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Business Savvy

January is best time to prepare balance sheets for your farm.

January 11, 2007

1 Min Read

Get your farm, ranch or agricultural enterprise off to a good start in 2007 by preparing a new business plan and balance sheet.

"Many business people wait until their lender tells them they need to have a balance sheet before discussing a loan. But, it is a good idea to prepare a balance sheet annually to get a handle on the progress of the business as well as an individual's personal assets," says David Whitson, agriculture business specialist, University of Missouri Extension.

For example, a balance sheet reflects a farm's financial position in terms of assets, liabilities and net worth or owner equity at a point in time. If the balance sheet is prepared yearly, and book value of the long-term assets is used instead of market value, then the difference from year to year of the net worth would show the net income minus withdrawals for living expenses.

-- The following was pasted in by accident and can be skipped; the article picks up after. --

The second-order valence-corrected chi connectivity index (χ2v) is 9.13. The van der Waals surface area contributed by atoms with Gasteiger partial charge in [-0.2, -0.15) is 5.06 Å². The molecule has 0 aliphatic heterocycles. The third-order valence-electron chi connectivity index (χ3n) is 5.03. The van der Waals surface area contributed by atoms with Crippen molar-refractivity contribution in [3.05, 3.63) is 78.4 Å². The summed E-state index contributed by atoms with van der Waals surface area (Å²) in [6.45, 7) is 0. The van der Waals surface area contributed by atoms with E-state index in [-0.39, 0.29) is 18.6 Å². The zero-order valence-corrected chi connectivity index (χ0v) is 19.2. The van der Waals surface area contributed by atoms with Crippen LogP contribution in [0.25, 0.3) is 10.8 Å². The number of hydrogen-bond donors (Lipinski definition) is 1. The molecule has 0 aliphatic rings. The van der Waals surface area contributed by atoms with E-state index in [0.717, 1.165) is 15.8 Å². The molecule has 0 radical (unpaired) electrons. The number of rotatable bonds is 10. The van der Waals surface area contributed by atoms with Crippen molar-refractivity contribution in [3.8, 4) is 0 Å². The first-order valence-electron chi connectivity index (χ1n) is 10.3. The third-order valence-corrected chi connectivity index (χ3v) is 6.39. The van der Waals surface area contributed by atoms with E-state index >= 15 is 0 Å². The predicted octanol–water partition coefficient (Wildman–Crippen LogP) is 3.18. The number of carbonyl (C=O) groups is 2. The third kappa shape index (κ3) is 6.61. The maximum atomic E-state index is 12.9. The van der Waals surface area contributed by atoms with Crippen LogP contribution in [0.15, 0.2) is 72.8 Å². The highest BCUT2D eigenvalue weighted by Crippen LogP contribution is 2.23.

"Balance sheets are a list of your assets, or what you own, minus what you owe. In simple terms, the balance sheet is an indication of the difference between what you own and what you owe. The difference is the owner equity or net worth," Whitson says.

Some small business and farms may prepare what is known as a consolidated balance sheet, in which the assets and liabilities include both the items owned in the business as well as all personal belongings.

"From a business point of view, it's best to keep the balance sheets separate if you want to analyze the growth of the business over the years. Once the first balance sheet is prepared, the job is easier and more accurate as the years go by," Whitson says.

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